Development and Implementation of Renal Exercise Prescription Packs to Renal Units in the UK
Research suggests that regular exercise can be beneficial to haemodialysis patients. Regular exercise has been shown to improve several health outcomes which includes improved fitness, muscle strength, functional ability, general wellbeing and overall quality of life. Patients who receive maintenance haemodialysis are required to attend hospital several days per week and for long periods of time. This can result in patients becoming physically inactive and overtime can impair their physical functioning.
Our research group - Dr Jennifer Cooney, Dr Jamie Macdonald and Professor Jane Noyes of Bangor University and the Wales Kidney Research Unit have received funding from the Bangor University Economic and Social Research Council Impact Acceleration Account to carry out an impact project. The aim of this project is to help renal units incorporate physical exercise as part of routine care.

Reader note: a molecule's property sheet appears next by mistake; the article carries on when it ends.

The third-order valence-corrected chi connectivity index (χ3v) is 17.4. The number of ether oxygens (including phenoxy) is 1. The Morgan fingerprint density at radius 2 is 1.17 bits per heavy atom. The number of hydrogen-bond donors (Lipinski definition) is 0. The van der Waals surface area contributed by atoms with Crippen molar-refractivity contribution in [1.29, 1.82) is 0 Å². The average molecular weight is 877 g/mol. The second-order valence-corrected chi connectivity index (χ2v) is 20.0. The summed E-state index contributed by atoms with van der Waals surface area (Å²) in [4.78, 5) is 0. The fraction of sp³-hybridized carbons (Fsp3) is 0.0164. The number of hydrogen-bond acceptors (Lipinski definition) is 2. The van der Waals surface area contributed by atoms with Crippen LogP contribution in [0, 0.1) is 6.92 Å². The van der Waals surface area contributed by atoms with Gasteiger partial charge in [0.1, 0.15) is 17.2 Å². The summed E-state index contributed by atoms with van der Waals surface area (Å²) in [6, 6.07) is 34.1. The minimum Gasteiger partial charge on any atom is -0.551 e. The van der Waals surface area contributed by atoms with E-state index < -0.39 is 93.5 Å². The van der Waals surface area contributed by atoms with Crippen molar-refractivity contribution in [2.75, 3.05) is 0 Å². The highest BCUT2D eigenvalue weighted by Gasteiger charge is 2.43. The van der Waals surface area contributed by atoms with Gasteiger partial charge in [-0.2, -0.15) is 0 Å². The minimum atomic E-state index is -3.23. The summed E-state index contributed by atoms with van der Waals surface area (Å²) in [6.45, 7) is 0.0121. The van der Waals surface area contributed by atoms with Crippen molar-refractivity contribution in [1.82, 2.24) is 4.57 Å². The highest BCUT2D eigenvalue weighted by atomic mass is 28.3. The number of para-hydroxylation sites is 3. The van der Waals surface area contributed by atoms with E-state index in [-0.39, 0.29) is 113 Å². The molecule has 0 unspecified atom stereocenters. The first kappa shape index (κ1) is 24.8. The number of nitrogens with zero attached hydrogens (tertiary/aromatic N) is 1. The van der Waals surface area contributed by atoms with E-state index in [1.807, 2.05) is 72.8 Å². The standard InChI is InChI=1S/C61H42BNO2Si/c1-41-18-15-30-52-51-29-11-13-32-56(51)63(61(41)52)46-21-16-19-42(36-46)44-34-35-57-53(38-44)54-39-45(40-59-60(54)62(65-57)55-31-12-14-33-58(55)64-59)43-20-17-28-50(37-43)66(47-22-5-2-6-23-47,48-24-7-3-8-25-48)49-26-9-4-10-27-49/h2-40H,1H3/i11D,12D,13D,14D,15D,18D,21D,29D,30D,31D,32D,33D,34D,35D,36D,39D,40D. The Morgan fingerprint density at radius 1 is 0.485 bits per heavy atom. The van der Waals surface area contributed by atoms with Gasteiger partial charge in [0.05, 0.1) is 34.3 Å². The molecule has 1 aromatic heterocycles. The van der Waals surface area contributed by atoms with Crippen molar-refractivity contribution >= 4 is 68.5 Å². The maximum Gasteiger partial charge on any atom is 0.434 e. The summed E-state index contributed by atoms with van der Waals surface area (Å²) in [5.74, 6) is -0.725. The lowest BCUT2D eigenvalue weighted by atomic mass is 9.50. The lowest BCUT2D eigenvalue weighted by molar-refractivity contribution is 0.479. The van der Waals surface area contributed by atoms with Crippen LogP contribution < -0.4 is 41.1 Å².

To do so we are working in partnership with patients and health care professionals from several renal units in Wales and England to develop and implement renal exercise prescription packs for use in UK renal units. We are currently holding group discussions with patients and health professionals to discuss exercise during dialysis and other exercise options available to patients.
This project is ongoing. Information from the group discussions will be used to develop and create exercise prescription packs that can be used by renal units to help and support patients who wish to become more physically active.
Renal units can help and support patients to be more physically active on a regular basis. This will improve the health and quality of life of the haemodialysis patients in the study cohort. Findings can support new more regular exercise regimes in renal units across the UK. You can read all about MOVE and download the outcomes on the study website here.